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Hurricanes All-Star Lineup of the Jim Morris Era

A look back at the stars of Jim Morris’ 24 seasons at Miami

NCAA Baseball: College World Series-Miami vs UC Santa Barbara Steven Branscombe-USA TODAY Sports

Jim Morris’ final regular season in Coral Gables came to a close Saturday, May 19th against the Boston College Eagles. Miami has advanced to the ACC Tournament but at just two games above .500 overall, the Hurricanes need a some more wins to make it any farther in the postseason. John Reynolds and I are going to take a look back over the past twenty-four seasons of Morris in orange and green.

Morris came to Miami in 1994 after the firing of Brad Kelley. Morris has coached a number of All-Americans, the number one overall MLB draft pick, and two national championship teams (1999, 2001). Here is the best 9 plus the starting pitcher, reliever, and closer from the Jim Morris era at the University of Miami.

Catcher- Yasmani Grandal

Catcher is one of the toughest positions to decide between at the University of Miami. So many great players have occupied the space behind the plate for the ‘Canes, but Grandal is the standout player here from Morris’ tenure.

In his time at the University of Miami Grandal was a standout player. Before campus, Yasmani was the No.19 prospect in the 2008 class, and he lived up to expectations. In his freshman season he came on strong at the end of the year, eventually being named to the Coral Gables Regional All-Tournament Team. By his sophomore season in 2009, people expected a lot from the young catcher.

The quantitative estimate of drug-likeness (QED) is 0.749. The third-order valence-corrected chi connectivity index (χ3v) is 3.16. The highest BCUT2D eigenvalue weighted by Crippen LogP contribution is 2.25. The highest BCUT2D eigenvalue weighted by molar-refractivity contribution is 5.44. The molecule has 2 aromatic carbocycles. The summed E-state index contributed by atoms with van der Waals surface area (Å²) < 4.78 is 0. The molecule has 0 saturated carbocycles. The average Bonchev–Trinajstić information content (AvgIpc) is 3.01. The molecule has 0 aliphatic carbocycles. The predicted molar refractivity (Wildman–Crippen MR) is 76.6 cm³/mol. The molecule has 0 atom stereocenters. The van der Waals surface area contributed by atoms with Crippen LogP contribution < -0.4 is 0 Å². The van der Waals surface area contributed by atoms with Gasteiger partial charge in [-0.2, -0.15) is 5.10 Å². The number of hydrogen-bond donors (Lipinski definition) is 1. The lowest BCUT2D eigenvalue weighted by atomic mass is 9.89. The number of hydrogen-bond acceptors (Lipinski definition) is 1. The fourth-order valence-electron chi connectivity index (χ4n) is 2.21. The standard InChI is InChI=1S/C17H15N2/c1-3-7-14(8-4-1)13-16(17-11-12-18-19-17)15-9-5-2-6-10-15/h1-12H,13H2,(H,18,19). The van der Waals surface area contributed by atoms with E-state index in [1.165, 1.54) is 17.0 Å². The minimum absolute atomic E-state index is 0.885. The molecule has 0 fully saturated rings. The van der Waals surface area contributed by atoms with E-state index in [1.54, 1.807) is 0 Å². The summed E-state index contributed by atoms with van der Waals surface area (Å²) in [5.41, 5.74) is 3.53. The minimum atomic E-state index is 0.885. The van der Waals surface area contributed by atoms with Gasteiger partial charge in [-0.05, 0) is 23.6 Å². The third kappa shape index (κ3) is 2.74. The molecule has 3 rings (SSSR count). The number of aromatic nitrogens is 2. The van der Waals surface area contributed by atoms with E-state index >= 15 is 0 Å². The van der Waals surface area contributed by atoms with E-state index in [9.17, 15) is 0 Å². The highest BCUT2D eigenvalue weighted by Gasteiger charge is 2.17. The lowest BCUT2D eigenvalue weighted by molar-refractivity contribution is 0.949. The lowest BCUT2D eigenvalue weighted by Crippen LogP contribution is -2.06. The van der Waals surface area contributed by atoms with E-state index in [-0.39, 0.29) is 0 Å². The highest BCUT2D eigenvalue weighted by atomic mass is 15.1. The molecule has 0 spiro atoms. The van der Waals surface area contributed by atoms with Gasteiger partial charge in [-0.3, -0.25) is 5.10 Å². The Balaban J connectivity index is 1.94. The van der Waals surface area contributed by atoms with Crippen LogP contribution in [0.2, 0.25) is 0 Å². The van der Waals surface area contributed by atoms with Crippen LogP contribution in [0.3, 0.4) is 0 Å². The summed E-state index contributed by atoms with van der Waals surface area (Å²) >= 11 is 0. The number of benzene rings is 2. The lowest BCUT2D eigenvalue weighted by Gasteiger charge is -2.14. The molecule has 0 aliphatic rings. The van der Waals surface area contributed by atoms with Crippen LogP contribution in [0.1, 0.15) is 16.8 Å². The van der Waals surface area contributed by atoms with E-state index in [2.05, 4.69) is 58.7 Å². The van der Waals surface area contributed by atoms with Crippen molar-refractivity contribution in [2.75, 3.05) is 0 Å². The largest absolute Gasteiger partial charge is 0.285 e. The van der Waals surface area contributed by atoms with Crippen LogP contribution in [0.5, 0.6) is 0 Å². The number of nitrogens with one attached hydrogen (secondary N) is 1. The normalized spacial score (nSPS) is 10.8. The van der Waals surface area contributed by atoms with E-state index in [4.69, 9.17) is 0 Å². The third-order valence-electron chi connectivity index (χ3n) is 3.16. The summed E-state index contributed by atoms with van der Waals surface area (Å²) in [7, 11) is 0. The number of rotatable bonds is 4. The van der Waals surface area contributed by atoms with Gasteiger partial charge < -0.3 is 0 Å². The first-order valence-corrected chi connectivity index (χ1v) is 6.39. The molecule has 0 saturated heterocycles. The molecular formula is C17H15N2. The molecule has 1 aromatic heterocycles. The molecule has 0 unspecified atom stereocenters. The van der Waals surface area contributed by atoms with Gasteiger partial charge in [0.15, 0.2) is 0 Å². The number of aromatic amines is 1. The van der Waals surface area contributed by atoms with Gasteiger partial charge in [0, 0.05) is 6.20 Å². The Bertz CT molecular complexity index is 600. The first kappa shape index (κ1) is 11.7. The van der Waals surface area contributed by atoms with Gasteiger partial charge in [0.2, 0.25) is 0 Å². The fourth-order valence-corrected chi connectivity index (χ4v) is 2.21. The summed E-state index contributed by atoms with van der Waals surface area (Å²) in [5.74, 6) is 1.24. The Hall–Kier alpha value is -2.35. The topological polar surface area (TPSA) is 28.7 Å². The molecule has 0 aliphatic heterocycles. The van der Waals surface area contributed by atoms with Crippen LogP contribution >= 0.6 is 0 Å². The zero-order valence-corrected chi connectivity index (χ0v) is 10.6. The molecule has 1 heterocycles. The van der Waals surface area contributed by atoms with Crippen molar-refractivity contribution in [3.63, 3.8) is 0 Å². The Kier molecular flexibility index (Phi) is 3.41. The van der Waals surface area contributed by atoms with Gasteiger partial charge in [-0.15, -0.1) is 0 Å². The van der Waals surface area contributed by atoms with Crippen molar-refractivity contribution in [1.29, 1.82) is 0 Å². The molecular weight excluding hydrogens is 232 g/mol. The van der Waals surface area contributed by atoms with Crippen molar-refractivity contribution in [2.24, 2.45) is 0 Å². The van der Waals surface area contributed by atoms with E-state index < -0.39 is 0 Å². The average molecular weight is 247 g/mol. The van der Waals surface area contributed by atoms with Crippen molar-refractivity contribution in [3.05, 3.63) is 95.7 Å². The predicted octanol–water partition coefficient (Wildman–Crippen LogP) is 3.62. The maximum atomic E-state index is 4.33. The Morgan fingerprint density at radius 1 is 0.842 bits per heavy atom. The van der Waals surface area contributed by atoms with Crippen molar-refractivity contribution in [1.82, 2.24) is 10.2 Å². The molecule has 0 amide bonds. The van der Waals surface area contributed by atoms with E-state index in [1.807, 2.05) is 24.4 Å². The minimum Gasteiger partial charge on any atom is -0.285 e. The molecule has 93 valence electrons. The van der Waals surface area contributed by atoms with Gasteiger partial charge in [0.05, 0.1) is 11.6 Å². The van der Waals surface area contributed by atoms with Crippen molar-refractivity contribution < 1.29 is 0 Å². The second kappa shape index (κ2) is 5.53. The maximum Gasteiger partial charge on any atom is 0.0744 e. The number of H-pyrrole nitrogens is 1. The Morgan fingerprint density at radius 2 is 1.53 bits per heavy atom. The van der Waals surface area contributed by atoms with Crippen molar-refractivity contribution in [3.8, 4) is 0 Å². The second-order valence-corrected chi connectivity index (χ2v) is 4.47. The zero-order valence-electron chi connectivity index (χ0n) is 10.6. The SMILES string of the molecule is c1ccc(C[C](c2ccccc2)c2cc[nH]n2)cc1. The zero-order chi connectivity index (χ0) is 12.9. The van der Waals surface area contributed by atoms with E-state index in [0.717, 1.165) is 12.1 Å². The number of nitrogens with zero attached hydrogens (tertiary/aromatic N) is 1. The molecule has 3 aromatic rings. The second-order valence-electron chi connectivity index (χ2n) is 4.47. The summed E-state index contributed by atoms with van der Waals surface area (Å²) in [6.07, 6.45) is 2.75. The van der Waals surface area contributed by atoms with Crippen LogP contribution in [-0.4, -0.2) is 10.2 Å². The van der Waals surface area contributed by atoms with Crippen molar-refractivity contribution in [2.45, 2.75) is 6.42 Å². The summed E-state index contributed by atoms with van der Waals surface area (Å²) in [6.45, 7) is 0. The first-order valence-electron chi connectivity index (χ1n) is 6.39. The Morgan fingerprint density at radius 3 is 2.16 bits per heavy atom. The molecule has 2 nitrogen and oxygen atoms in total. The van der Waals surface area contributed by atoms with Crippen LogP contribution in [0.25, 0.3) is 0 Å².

He didn’t disappoint. He led the team in homeruns with 16, and batted .299 over the course of the season. By the end of the year he was named to the All-ACC Second Team, and in 2010 Grandal was considered one of the best players in College Baseball. He was a preseason First Team All-American in his final season at Miami, and led the Hurricanes to a 43-20 record before being drafted 12th overall in the 2010 MLB Draft.

As for now, Grandal has turned himself into a solid MLB catcher. He was an All-Star in 2015, and in 2018 he’s playing for the Los Angeles Dodgers, hoping to make another deep postseason run come October.

First Base- Aubrey Huff

Aubrey Huff is one half of one of Miami’s most storied hitting pairs in Hurricanes’ history. Along with Pat Burrell, Huff led Miami to a streak of CWS appearances and NCAA Tournament success. Huff is a member of Miami’s Sports Hall of Fame, and appears in the Hurricanes’ record books several times.

After two years at Vernon College, Huff transferred to the University of Miami to complete his collegiate career. In his two seasons at Miami the powerful first baseman recorded a .400 batting average, the second best mark in school history. Additionally, he holds the Miami record for most RBIs in a season, with 95 in 1998. By the end of the 1998 season Huff was one of America’s best players, and he was a consensus First Team All-American for his efforts on the season.

He was selected in the fifth round of the 1998 MLB Draft, and over a major league career spanning twelve seasons Huff was a two time World Series Champion and a Silver Slugger Award recipient. He’s one of the greatest Hurricanes of all time, and it would be hard for another first baseman to dethrone this legend in the Miami record books.

Second Base- Jemile Weeks